A chance to reform Iowa marijuana laws
Iowa has fallen behind the rest of the nation.
The vast majority of Americans now live in places with safe access to medical marijuana. Eight states have legalized small amounts of marijuana for recreational use, and 17 other state legislatures are considering bills to do so right now, according to the National Conference of State Legislatures.
Blue states no longer have a monopoly on drug reform — Arizona, Kansas, Kentucky, and Utah are a few of the states where deregulation bills are alive in the statehouse.
Middle-of-the-road Iowa remains one of the harshest states for marijuana enforcement. First-time possession here is punishable by up to six months in jail and we have a medical cannabis law that helps precisely no one.
There is growing bipartisan support for marijuana reform in Iowa, but so far it hasn’t been a priority at the Republican-controlled statehouse this year. A couple important bills have survived the legislative funnel so far, but they’re competing with a long list of other legislative priorities.
The conservative case for marijuana reform has never been stronger — Iowa has an opportunity to reduce government spending, uphold civil liberties, and restore local control.
Senate File 432 is a bill to reduce first-time marijuana possession from a serious misdemeanor to a simple misdemeanor, which carries a lighter punishment and also clears the way for greater local control.
The bill enjoyed bipartisan support when it was approved by the Iowa Senate Judiciary Committee earlier this month — 12 yes votes, and just a single no. Groups lobbying in support include the League of Women Voters and the American Civil Liberties Union. The only organization registered in opposition is the Iowa State Police Association.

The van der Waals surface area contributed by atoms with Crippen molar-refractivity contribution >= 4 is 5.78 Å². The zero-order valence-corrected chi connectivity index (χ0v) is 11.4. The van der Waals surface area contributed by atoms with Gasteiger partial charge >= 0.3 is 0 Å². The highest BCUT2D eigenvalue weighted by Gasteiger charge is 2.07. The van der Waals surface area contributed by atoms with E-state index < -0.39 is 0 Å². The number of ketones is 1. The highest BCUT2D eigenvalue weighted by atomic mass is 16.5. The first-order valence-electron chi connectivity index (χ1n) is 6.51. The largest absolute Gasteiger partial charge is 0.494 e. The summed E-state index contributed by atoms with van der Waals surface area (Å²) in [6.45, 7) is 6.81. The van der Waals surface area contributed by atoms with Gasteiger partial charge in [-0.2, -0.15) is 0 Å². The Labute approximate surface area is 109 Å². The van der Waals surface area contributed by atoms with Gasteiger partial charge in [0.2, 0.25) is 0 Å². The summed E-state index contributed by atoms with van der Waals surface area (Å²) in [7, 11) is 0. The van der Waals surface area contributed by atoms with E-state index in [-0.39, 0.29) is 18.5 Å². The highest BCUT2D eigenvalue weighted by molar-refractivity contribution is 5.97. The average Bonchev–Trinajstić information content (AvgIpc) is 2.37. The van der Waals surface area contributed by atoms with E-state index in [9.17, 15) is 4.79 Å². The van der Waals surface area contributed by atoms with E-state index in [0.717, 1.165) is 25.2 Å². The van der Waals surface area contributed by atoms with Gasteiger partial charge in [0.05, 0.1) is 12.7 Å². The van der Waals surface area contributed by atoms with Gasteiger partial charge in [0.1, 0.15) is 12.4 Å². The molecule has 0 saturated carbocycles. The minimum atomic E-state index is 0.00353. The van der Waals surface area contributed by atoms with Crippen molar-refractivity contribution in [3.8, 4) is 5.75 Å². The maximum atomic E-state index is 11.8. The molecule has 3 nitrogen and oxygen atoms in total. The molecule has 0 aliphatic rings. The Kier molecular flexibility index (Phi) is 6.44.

Iowa’s non-partisan Legislative Services Agency issued a positive forecast for SF 432. Analysts found that the bill would lead to fewer jail intakes and shorter jail stays, which ultimately would save the state general fund more than $100,000 annually, in addition to savings at the county level.
The most important impact would be on local governments.
Iowa Code forbids local governments from making civil infractions out of serious misdemeanors, which first-time marijuana possession currently is. If possession is made a simple misdemeanor, however, local governments could make it a civil infraction and provide lower penalties than the state.
I’ve worked on criminal justice reform issues at the local level in my hometown of Iowa City for several years. Local leaders are overwhelmingly sympathetic, but they say they’re obligated to enforce the drug laws on the books. SF 432 would empower them to enact policies that suit their communities.
The national model for this kind of policy is a fellow Big Ten community — Ann Arbor, Michigan. Since the 1970s, marijuana enforcement has been under local control and most offenders are given a small fine, like a traffic ticket, and never step foot in a jail or courthouse.
A Colorado-style referendum for full legalization is not on the horizon in Iowa. It’s clear that drug reform here will be an incremental battle over several legislative sessions.
But local control is a good place to start. What works in Iowa City and Cedar Rapids may not work in Council Bluffs and Sioux City, and that’s OK.
• Adam Sullivan’s column appears on Fridays. Comments: Sullivan.AB@gmail.com; adam4liberty.com